The members of Blue Oyster Cult were all bundled up.
The classic rock group, which has performed since the late 1960s, had expected to be in T-shirts for the final day of the 19th Annual Thunder by the Bay Motorcycle Festival, held for the first time at Lakewood Ranch after years in downtown Sarasota.
But Sunday’s temperatures were in the mid-50s — it felt like the low 40s with the wind chill — and the band had to wear coats, which they had packed for a show in New England.
“This is supposed to be Florida,” guitarist Eric Bloom joked with the crowd when the band came on at 4:30 p.m. “It feels like Maine. We were in Connecticut this morning. It wasn’t much different. But let’s continue with the show. Everyone knows it’s freezing.”
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Mid-50s with sunshine and no rain was actually a relief compared to Saturday’s rain and cold.
An estimated 10,000 fans reacted to the weather shift and poured into the Premier Sports Campus off State Road 70 east of Interstate 75 for the free event that benefits Suncoast Charities For Children.
There were about 5,000 motorcycles on the grounds, which shared the spotlight with both Blue Oyster Cult and the highly entertaining and energetic Bobby Friss Band.
But many people said they did not know who was playing and came to see the bikes and check out the vendors, who offered everything from biker leather to Travis Cernoch’s breaded and fried Wisconsin Cheese Curds, called “Good Ones,” which sold briskly for $8 a basket.
To combat the cold, Blue Oyster Cult, behind lead guitarist Buck Dharma, launched into “Golden Age of Leather” early in their set. That got the crowd, most of them wearing biker leather, moving.
“Raise your can of beer on high and seal your fate forever,” the band sang. “Our best years have past us by, The Golden Age of Leather.”
The crowd started grooving, including Carla Etter of Venice, who attended with friend Nadia Quimby.
“In the 70s, I saw them in Lakeland civic center, back in the day,” Etter said of the band, which fans sometimes call BOC.
When asked what drew her to drive from Venice to see the show, Etter said, “The nostalgia of it all. I like the music. It’s kind of classic rock. Well, not totally classic rock. I like it.”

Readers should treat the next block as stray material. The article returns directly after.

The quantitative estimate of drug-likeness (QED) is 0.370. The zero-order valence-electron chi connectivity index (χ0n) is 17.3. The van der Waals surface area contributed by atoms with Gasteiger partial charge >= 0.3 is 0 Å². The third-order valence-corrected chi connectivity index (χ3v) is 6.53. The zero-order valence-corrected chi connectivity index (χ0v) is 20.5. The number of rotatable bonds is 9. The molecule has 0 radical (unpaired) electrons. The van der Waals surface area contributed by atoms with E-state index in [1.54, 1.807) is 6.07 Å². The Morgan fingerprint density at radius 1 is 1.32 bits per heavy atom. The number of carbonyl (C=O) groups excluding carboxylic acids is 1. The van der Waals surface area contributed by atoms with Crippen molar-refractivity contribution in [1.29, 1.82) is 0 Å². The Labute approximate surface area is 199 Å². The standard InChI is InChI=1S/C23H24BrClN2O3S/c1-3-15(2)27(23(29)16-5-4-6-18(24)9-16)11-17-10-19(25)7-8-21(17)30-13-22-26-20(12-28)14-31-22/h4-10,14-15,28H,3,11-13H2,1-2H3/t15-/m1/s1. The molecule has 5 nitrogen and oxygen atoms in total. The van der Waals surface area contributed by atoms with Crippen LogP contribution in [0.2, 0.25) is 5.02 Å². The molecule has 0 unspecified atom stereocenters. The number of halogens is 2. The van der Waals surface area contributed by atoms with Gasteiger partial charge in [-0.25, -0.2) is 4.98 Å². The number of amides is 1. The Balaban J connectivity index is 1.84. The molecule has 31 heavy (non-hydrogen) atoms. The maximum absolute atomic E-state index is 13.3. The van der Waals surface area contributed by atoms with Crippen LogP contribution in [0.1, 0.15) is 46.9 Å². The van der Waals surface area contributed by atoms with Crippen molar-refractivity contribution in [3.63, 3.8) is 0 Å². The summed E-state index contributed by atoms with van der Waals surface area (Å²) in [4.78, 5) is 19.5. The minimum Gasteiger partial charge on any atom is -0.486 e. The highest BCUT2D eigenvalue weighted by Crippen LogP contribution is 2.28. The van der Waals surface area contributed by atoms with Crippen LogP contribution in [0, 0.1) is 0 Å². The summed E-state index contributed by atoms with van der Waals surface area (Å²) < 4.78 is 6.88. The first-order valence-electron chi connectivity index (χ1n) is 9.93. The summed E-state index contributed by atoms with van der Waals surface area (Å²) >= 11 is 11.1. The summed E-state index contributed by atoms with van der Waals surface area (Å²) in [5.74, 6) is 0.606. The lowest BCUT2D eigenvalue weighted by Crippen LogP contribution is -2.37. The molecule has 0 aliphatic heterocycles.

To show the eclectic taste of Blue Oyster Cult fans like Etter, she has grown up to also like smooth jazz, rapper Eminem, Al Jarreau and Barbra Streisand.
“They are a big hit with the age group that Thunder by the Bay is popular with,” Dan Kriwitsky, the MC of the show, said before Blue Oyster Cult went on stage. “When you pull a band out of that era they have a big following.”
Early morning protests in Sarasota
Thunder by the Bay has drawn tens of thousands of people most years to downtown Sarasota, but new construction, much of it residential, made it harder to have the festival there in recent years, organizers said. Restrictions imposed on the festival by Sarasota’s municipal government exacerbated the difficulties, they said.
There were definitely raw feelings among some spectators about the festival’s move from Sarasota to Lakewood Ranch.
In fact, there was a protest in downtown Sarasota on Sunday, said Rick Hayberg of SRQ Street Bikers, a sport bike ride group of 600 strong with members from Sarasota and Bradenton.
“We had 42 riders do a three-lap protest ride downtown,” said Hayberg, one of about 30 SRQ members at Thunder.
But Hayberg said he was enjoying himself on the range, if not the bay.
“It’s a different feel here, but it’s all right,” Hayberg added.
Kriwitsky said he respects those who are angry, but he likes Lakewood Ranch.
“Except for Saturday’s weather it was a great venue,” Kriwitsky said. “We have a lot more room for vendors here. I was walking around the grounds earlier taking pictures and video and everyone looks happy. It’s a beautiful facility. Even with all the rain we had, this thing drains great. Motorcycles don’t fall over. The ground is dry, just like that after the rain stops. I don’t have anything against this location at all.”
“I think there are some people that are very unhappy that it was moved from downtown,” Kriwitsky added. “But unless we had assurances we could keep the event there year after year after year, they had to make a move. It was really outgrowing downtown Sarasota, and with all the construction going on it limited the ability to close roads for the event.”